We rely on the model calculations from UW Atmospheric Science dept, from the team of Cliff Mass, whose weather blog we link to here on the side. It is a great source of local weather and much general information as well.

As far as i can tell, the only way we can see the UW forecasts for 84 hr is use their 4-km data, which we can read from this page:

Then go to 4 km Surface, then to Western WA 10m Wind Speed  and click the loop, then stop the loop and step through the maps. From these pages we can get a small peek into the region west of Vancouver, marked here with a red box. (I tried posting direct links but they are not dependable.)

Then stepping through you can see the predictions for wind in the Georgia Basin. We have cut out and pasted the region of the race course. Then I have read the map west of Vancouver to get the wind predictions marked in blue.

In principle, we could get a nice summary of these observations from the meteograms of the same data.

These are online at

to use them, click a spot in the middle of the region marked with a red box and ask for the meteogram and you get something like this,

These only go out 72 hr, so we do not see the race yet.  Here we can only see the hour just before the maps above, which for the center of the region is about right.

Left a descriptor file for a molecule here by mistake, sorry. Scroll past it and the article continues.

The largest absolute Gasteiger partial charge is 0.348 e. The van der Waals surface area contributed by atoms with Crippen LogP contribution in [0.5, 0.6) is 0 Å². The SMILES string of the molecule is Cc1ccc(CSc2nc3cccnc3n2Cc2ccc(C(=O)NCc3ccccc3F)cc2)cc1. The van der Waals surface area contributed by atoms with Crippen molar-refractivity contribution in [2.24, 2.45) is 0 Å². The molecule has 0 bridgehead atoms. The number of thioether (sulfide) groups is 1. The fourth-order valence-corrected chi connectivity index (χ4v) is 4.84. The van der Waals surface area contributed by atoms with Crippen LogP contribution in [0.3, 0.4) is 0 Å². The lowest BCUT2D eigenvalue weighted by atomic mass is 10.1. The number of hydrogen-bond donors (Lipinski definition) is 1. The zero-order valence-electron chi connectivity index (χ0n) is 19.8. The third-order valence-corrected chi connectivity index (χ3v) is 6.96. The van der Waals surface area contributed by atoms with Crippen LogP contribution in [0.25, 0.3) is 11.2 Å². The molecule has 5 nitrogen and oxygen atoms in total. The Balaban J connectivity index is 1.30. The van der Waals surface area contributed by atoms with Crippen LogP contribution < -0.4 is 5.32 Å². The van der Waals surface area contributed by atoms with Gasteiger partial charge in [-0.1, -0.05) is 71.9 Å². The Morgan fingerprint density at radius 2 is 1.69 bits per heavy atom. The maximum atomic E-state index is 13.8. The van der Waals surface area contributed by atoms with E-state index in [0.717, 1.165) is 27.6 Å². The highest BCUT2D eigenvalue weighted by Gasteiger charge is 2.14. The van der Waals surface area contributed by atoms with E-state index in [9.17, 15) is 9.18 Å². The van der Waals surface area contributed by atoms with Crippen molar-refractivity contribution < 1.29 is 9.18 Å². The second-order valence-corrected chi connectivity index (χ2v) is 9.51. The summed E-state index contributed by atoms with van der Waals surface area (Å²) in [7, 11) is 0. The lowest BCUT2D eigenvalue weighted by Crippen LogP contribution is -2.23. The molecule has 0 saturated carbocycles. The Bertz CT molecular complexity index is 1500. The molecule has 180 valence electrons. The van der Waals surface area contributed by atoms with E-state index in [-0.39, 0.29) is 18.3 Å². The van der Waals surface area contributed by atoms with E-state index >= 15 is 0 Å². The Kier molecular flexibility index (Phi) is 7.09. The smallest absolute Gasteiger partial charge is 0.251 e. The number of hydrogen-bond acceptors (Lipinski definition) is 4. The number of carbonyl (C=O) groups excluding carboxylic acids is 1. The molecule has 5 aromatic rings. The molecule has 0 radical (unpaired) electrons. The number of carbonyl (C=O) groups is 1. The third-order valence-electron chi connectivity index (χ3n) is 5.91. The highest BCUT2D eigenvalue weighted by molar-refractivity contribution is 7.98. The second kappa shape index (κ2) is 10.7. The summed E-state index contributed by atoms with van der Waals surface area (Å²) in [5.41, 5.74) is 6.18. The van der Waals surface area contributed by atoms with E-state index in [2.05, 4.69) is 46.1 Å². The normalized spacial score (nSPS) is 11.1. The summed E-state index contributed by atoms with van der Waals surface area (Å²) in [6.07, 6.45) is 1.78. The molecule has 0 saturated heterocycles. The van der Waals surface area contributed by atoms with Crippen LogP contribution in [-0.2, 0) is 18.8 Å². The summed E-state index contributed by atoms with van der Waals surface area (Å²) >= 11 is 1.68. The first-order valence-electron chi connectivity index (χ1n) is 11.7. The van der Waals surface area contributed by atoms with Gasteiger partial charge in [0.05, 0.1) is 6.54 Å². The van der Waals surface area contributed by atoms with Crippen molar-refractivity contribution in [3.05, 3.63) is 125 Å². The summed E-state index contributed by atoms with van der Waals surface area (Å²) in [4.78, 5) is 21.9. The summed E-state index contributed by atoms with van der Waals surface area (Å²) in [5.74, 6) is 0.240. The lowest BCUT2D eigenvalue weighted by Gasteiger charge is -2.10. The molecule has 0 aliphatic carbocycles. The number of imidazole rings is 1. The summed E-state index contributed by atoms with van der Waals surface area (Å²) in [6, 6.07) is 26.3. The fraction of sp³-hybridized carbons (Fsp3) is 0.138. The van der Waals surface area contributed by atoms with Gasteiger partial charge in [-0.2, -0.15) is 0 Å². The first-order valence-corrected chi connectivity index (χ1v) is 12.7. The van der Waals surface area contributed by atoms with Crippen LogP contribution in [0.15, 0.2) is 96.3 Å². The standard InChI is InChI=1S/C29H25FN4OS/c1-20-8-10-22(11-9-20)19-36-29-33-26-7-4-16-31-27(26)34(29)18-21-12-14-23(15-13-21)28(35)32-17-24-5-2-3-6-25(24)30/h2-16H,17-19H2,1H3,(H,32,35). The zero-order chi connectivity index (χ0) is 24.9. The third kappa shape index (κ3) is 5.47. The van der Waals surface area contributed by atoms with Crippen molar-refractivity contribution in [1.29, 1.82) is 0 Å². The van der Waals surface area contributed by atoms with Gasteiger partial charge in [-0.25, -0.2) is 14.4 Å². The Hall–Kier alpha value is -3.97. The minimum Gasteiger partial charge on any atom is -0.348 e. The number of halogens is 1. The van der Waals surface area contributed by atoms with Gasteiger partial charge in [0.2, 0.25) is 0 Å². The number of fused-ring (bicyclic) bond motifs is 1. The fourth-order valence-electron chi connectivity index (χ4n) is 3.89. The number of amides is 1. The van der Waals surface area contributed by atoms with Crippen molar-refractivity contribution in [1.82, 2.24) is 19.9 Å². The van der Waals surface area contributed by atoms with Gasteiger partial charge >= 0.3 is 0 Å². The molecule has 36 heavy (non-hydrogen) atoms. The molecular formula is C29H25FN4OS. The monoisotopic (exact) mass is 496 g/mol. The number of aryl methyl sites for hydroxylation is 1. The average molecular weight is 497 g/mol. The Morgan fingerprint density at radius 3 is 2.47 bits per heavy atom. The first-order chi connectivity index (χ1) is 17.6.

Once you are sure the meteograms are doing the job of depicting the maps, and you get closer to race time, you can print a meteogram for key points in the course, such as Pt Atkinson, Halibut Bank, Balennas and Entrance Island and in principle have a nice forcast.

Then of course listen to the reports when underway. The Canadian Marine Weather Guide tells where you have reports. In principle once you get close to live times, the local VHF radio weather should be pretty close.

To my knowledge, this procedure here would be the best way to make your own forecast.  In this example we see slight variations in the details over the EC forecasts, ie we see a prediction for going NW later on Sat, but the wed forecasts from EC predicts only E on Sat.

We also see that these predictions go easterly 11pm Fri night, so we do not have to guess when on Sat will they go east.  We still have to guess this is right, but you start out with more specific guesses, which are in fact based on the best science for such predictions that is available and we are grateful for the good work of the UW meteorology dept  in providing these.

On race day one could  switch to this source of data which has higher resolution. Go to the UW models link above, but then selection 1.33-km Surface winds for Northern Waters. This will  be higher resolution data on a larger scale chart, but it only goes out 6 hr.